Radiometric dating, radioactive dating or radioisotope dating is a technique which is used to date materials such as rocks or carbon, in which trace radioactive impurities were selectively incorporated when they were formed. The method compares the abundance of a naturally occurring radioactive isotope within the material to the abundance of its decay products, which form at a known constant. Radiometric dating of minerals in metamorphic rocks usually indicates the age of the metamorphism. Radioactive decay series A number of elements have isotopes (forms of the element that have different atomic masses) that are unstable and change by radioactive decay to the isotope of a different element.
Key concepts Absolute Dating The problem: By the mid 19th century it was obvious that Radiometric dating of metamorphic rocks was much older than years, but how old? This problem attracted the attention of capable scholars but ultimately depended on serendipitous discoveries. Early attempts: Initially, three lines of evidence were pursued:
To calculate the age of a rock it is necessary to know the half-life of the radioactive decay series, the amount of the parent and daughter isotopes present in the rock when it formed, and the present proportions of these isotopes. It must also be assumed that all the daughter isotope measured in the rock today formed as a result of decay of the parent.
This may not always be the case because addition or loss of isotopes can occur during weathering, diagenesis and metamorphism and this will lead to errors in the calculation of the age.
It is therefore important to try to ensure that decay has taken place in a 'closed system', with no loss or addition of isotopes, by using only unweathered and unaltered material in analyses.
The radiometric decay series commonly used in radiometric dating of rocks are detailed in the following sections. The choice of method of determination of the age of the rock is governed by its age and the abundance of the appropriate elements in minerals. Practical radiometric dating The samples of rock collected for radiometric dating are generally quite large several kilograms to eliminate inhomogeneities in the rock. The samples are crushed to sand and granule size, thoroughly mixed to homogenise the material and a smaller subsample selected.
In cases where particular minerals are to be dated, these are separated from the other minerals by using heavy liquids liquids with densities similar to that of the minerals in which some minerals will float and others sink, or magnetic separation using the different magnetic properties of minerals. The mineral concentrate may then be dissolved for isotopic or elemental analysis, except for argon isotope analysis, in which case the mineral grains are heated in a vacuum and the composition of the argon gas driven off is measured directly.
Measurement of the concentrations of different isotopes is carried out with a mass spectrometer. In these instruments a small amount micrograms of the sample is heated in a vacuum to ionise the isotopes and these charged particles are then accelerated along a tube in a vacuum by a potential difference.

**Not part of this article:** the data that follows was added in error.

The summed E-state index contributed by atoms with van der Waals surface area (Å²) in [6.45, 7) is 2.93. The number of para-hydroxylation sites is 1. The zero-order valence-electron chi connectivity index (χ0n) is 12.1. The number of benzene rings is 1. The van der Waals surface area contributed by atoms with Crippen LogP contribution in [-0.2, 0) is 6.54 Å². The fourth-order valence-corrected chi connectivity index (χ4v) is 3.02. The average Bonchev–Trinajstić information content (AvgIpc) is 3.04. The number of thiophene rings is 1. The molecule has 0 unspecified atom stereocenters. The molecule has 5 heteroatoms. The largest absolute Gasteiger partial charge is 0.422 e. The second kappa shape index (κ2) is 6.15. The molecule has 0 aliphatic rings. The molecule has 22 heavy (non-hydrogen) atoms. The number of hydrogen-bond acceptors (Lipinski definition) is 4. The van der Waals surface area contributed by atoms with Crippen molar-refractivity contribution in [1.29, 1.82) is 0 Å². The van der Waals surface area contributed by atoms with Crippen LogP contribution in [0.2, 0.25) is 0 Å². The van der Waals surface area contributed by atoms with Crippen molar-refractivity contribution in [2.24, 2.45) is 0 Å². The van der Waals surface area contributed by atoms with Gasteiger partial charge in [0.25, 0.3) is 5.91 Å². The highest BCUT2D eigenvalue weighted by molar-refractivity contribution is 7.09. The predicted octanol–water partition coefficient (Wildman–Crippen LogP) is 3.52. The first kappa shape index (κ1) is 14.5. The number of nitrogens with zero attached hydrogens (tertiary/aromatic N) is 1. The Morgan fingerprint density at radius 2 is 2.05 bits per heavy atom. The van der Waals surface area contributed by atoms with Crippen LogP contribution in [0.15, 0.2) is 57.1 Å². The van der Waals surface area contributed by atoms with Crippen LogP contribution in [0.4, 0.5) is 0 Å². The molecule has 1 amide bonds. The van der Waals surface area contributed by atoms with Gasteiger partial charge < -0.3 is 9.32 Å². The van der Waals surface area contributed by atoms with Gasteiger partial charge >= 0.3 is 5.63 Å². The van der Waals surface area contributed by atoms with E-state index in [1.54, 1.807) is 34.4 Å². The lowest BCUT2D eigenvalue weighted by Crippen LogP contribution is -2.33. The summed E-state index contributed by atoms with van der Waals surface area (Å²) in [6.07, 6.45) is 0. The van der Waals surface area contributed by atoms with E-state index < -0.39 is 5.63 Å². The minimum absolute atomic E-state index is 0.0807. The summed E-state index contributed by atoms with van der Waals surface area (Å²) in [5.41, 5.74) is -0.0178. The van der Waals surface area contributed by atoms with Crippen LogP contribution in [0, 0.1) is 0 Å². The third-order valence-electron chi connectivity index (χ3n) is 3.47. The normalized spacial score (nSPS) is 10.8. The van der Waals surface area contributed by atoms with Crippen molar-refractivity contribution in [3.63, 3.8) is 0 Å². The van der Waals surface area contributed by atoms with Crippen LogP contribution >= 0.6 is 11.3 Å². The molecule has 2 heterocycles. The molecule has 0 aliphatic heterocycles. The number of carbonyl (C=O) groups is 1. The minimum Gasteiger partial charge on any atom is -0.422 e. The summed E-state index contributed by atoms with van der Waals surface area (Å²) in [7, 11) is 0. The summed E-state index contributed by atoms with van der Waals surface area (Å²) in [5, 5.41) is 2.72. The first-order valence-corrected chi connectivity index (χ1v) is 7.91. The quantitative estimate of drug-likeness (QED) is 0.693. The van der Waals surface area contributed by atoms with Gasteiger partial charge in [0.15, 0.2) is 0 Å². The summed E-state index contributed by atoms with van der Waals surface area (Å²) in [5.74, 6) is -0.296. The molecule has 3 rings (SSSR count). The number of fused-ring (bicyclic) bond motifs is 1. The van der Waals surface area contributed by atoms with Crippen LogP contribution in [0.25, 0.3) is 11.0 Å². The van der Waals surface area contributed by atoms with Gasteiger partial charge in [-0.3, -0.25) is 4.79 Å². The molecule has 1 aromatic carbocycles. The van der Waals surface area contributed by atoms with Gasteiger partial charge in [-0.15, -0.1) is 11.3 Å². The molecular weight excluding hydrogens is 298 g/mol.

Part-way along the tube a magnetic field induced by an electromagnet deflects the charged particles. The amount of deflection will depend upon the atomic mass of the particles so different isotopes are separated by their different masses. Detectors at the end of the tube record the number of charged particles of a particular atomic mass and provide a ratio of the isotopes present in a sample. Potassium—argon and argon—argon dating This is the most widely used system for radiometric dating of sedimentary strata, because it can be used to date the potassium-rich authigenic mineral glauconite and volcanic rocks lavas and tuffs that contain potassium in minerals such as some feldspars and micas.
One of the isotopes of potassium, 40 K, decays partly by electron capture a proton becomes a neutron to an isotope of the gaseous element argon, 40 Ar, the other product being an isotope of calcium, 40 Ca. The half-life of this decay is However, the proportion of potassium present as 40 K is very small at only 0.
Argon is an inert rare gas and the isotopes of very small quantities of argon can be measured by a mass spectrometer by driving the gas out of the minerals. K—Ar dating has therefore been widely used in dating rocks but there is a significant problem with the method, which is that the daughter isotope can escape from the rock by diffusion because it is a gas.
The amount of argon measured is therefore commonly less than the total amount produced by the radioactive decay of potassium. This results in an underestimate of the age of the rock. The problems of argon loss can be overcome by using the argon—argon method. The first step in this technique is the irradiation of the sample by neutron bombardment to form 39 Ar from 39 K occurring in the rock.